We may have lost this battle, but the war isn’t over yet.
That is the defiant message from environmental campaigners in the wake of An Bord Pleanála’s decision to go against its inspector’s recommendation and grant planning for a controversial €160m waste-to-energy incinerator in Cork Harbour.
A GoFundMe campaign has now been launched to help campaign group, Cork Harbour Alliance for a Safe Environment (Chase), which has been fighting the project for 17 years, raise up to €200,000 to mount a possible legal challenge against the decision in the High Court.
Chase chairwoman Mary O’Leary said they were “shocked, angry, and deeply disappointed” at the board’s decision and will consult with their legal advisers over the coming days about a possible judicial review.
“The endless delays in coming to this decision was always a cause for concern but we hoped against hope that the board would make the right decision,” she said.
“For a third inspector to recommend a refusal of permission underlines the unsuitability of this site and really questions why the board saw fit to grant it, even in spite of the erroneous dioxin figures exposed on the final day of the 2016 hearing.”
In deciding not to accept its inspector’s recommendations, the board said waste-to-energy plants operate successfully in a range of urban environments and when well designed, operated and regulated, do not “unduly constrain neighbouring land uses”.
“The board considered that the development of a modern waste-to-energy facility would be compatible with continued development of the educational campus facilities in the area and with the ongoing improvement of tourism and amenities in the lower harbour,” it said.
“The board concluded that the proposed facility would integrate successfully with the multi-faceted nature of existing and proposed development.”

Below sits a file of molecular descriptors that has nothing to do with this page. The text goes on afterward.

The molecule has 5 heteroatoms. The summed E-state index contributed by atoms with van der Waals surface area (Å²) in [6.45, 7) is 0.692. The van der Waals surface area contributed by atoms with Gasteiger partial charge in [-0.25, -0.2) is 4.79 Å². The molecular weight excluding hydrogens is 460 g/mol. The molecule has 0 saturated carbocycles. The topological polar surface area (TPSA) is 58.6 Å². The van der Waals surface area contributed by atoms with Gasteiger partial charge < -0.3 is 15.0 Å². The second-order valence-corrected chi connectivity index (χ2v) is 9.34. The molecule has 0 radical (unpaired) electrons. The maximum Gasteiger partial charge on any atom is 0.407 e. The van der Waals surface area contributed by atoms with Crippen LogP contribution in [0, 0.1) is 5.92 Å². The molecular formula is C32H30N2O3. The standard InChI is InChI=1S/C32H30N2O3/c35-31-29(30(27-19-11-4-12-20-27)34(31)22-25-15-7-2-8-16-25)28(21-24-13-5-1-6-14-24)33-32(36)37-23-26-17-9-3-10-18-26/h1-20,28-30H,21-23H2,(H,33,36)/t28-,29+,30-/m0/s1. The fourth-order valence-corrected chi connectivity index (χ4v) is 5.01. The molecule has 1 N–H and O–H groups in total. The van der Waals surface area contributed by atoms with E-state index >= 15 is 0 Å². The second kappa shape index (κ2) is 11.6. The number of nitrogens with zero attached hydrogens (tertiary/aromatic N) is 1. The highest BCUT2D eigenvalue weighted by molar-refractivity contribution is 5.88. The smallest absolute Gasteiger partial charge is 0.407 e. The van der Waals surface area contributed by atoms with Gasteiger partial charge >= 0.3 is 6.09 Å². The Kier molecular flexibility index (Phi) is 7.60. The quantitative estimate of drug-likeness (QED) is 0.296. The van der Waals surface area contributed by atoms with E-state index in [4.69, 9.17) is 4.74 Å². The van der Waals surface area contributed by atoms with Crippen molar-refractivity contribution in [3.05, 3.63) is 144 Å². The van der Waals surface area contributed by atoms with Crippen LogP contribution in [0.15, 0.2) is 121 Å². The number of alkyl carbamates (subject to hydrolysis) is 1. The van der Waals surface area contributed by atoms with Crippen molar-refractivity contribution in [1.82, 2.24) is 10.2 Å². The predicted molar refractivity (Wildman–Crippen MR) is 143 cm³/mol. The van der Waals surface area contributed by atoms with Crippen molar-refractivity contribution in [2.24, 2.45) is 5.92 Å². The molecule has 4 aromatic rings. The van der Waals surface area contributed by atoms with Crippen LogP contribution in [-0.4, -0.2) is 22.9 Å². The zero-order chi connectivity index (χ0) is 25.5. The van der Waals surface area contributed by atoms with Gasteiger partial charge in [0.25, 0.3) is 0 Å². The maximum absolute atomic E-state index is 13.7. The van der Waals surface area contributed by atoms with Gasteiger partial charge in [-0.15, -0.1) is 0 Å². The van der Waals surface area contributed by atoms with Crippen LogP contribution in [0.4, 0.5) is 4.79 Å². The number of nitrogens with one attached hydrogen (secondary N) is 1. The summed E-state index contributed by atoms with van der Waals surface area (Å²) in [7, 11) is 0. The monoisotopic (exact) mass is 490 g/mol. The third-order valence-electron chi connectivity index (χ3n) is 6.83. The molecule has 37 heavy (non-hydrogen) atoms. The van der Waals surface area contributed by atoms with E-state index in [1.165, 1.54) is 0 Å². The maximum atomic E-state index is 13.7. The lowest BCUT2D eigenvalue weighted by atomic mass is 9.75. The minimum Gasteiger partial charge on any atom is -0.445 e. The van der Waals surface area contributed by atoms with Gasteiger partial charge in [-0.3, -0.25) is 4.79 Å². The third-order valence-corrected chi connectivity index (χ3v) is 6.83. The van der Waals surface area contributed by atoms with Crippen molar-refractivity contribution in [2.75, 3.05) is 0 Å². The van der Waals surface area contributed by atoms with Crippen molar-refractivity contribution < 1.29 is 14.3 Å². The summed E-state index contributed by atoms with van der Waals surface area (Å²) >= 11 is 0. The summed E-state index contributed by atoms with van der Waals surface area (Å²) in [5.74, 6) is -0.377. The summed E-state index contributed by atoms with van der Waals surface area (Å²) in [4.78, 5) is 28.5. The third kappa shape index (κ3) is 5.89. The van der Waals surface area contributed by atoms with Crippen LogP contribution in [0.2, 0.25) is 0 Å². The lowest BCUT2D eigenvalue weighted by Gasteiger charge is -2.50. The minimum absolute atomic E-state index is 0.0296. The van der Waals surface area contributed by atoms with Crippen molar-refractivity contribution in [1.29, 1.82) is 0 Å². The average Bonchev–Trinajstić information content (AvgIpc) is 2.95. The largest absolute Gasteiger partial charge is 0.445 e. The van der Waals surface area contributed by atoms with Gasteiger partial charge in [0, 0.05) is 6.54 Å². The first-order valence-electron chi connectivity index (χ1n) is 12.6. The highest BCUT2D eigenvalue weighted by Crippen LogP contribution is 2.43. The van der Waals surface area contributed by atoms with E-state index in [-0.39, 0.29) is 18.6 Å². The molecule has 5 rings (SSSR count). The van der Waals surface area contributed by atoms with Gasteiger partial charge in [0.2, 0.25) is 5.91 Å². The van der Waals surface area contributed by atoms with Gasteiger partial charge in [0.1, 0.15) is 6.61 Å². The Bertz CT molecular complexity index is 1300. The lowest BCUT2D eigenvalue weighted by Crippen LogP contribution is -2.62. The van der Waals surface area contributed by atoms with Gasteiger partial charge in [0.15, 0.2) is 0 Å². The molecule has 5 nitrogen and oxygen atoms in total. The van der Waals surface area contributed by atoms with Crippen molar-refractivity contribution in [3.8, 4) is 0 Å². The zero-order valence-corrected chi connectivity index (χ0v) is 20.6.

However, Tánaiste Simon Coveney, who opposed the project in his constituency at its oral hearing in 2016, told the Dáil he felt a sense of deep disappointment and frustration at the decision.
“We are working hard to create something very special at the heart of Cork Harbour,” he said.
“I can understand that people will be very angry and frustrated at this announcement and I share this sense with them.”
Fianna Fáil leader Micheál Martin said the decision is completely incompatible with the overall strategy for the lower harbour.
However, Indaver Ireland’s managing director John Ahern welcomed the decision and said additional incineration capacity is required in Ireland if we are to break our reliance on exporting waste.
“Lack of incineration capacity in Ireland will see the State export an estimated 300,000 tonnes of municipal waste this year,” he said.
“This reliance on exporting our waste is not sustainable and exposes us to market shocks.”
He also quoted figures which show a 7% reduction in waste exports since the Poolbeg incinerator began operating last December.
Business group Ibec also welcomed the decision, which it said will help the country to comply with its obligations under the EU’s Waste Framework Directive.
In its order, the board also directed that €15,000 be paid to Chase to cover costs linked to its participation in the oral hearing.
The board said it was granting the costs because the group identified deficiencies in Indaver’s documents which led to the board issuing a further information request.
“This technical input by Chase served to inform the board’s assessment of the case,” it said.
Ms O’Leary said money will only be paid if Chase does not lodge an appeal.
Indaver, which lodged its first planning application for an incinerator in Ringaskiddy in 2001, lodged this application under Bord Pleanála’s strategic infrastructure fast-track process in 2016.
The proposed facility will treat some 240,000 tonnes of household, commercial, industrial waste, non-hazardous and suitable hazardous waste, and generate around 18.5MW of electricity for export to the national grid.
The company said that it is too early to discuss when the facility may become operational.
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